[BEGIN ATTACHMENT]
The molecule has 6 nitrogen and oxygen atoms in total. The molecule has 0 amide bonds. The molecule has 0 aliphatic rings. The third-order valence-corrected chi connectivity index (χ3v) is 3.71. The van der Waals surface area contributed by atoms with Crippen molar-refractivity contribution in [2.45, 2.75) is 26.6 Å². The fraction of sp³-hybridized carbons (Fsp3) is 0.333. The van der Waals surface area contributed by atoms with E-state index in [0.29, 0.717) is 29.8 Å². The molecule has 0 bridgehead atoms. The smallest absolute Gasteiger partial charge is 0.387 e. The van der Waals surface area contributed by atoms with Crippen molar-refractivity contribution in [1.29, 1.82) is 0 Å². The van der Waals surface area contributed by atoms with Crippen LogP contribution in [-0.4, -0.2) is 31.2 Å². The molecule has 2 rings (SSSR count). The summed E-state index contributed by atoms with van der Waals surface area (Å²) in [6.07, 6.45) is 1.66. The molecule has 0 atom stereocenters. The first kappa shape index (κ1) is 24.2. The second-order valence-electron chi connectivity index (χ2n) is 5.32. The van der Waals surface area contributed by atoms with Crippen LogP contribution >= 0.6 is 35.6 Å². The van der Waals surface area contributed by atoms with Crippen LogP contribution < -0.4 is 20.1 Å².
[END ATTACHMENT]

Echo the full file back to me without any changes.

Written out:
The molecule has 6 nitrogen and oxygen atoms in total. The molecule has 0 amide bonds. The molecule has 0 aliphatic rings. The third-order valence-corrected chi connectivity index (χ3v) is 3.71. The van der Waals surface area contributed by atoms with Crippen molar-refractivity contribution in [2.45, 2.75) is 26.6 Å². The fraction of sp³-hybridized carbons (Fsp3) is 0.333. The van der Waals surface area contributed by atoms with E-state index in [0.29, 0.717) is 29.8 Å². The molecule has 0 bridgehead atoms. The smallest absolute Gasteiger partial charge is 0.387 e. The van der Waals surface area contributed by atoms with Crippen molar-refractivity contribution in [1.29, 1.82) is 0 Å². The van der Waals surface area contributed by atoms with Crippen LogP contribution in [-0.4, -0.2) is 31.2 Å². The molecule has 2 rings (SSSR count). The summed E-state index contributed by atoms with van der Waals surface area (Å²) in [6.07, 6.45) is 1.66. The molecule has 0 atom stereocenters. The first kappa shape index (κ1) is 24.2. The second-order valence-electron chi connectivity index (χ2n) is 5.32. The van der Waals surface area contributed by atoms with Crippen LogP contribution >= 0.6 is 35.6 Å². The van der Waals surface area contributed by atoms with Crippen LogP contribution < -0.4 is 20.1 Å².